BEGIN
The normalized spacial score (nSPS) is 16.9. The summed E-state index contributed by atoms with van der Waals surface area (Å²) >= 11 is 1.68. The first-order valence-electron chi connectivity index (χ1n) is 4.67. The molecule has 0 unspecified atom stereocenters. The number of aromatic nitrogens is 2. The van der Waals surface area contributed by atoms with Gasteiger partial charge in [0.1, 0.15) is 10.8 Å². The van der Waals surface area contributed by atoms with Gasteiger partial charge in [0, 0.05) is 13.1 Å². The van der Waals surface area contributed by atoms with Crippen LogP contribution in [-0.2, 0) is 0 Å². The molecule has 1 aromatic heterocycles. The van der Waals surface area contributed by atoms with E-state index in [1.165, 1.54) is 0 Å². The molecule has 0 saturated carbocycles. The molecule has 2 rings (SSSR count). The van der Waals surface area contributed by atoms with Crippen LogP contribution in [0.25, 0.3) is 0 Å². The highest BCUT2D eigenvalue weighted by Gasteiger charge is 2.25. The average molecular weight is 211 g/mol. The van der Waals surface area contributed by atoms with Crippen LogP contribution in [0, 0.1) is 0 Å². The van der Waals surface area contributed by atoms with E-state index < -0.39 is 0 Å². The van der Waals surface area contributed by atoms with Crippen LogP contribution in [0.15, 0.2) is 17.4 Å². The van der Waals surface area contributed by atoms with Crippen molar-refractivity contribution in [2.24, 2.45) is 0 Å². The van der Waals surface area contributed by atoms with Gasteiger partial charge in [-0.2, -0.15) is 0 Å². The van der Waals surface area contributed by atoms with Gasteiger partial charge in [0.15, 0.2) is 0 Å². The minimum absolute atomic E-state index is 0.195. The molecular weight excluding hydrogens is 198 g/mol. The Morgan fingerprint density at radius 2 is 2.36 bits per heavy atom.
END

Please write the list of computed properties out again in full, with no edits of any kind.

The normalized spacial score (nSPS) is 16.9. The summed E-state index contributed by atoms with van der Waals surface area (Å²) >= 11 is 1.68. The first-order valence-electron chi connectivity index (χ1n) is 4.67. The molecule has 0 unspecified atom stereocenters. The number of aromatic nitrogens is 2. The van der Waals surface area contributed by atoms with Gasteiger partial charge in [0.1, 0.15) is 10.8 Å². The van der Waals surface area contributed by atoms with Gasteiger partial charge in [0, 0.05) is 13.1 Å². The van der Waals surface area contributed by atoms with Crippen LogP contribution in [-0.2, 0) is 0 Å². The molecule has 1 aromatic heterocycles. The van der Waals surface area contributed by atoms with E-state index in [1.165, 1.54) is 0 Å². The molecule has 0 saturated carbocycles. The molecule has 2 rings (SSSR count). The van der Waals surface area contributed by atoms with Crippen LogP contribution in [0.25, 0.3) is 0 Å². The highest BCUT2D eigenvalue weighted by Gasteiger charge is 2.25. The average molecular weight is 211 g/mol. The van der Waals surface area contributed by atoms with Crippen LogP contribution in [0, 0.1) is 0 Å². The van der Waals surface area contributed by atoms with E-state index < -0.39 is 0 Å². The van der Waals surface area contributed by atoms with Crippen LogP contribution in [0.15, 0.2) is 17.4 Å². The van der Waals surface area contributed by atoms with Crippen molar-refractivity contribution in [2.24, 2.45) is 0 Å². The van der Waals surface area contributed by atoms with Gasteiger partial charge in [-0.2, -0.15) is 0 Å². The van der Waals surface area contributed by atoms with Gasteiger partial charge in [0.15, 0.2) is 0 Å². The minimum absolute atomic E-state index is 0.195. The molecular weight excluding hydrogens is 198 g/mol. The Morgan fingerprint density at radius 2 is 2.36 bits per heavy atom.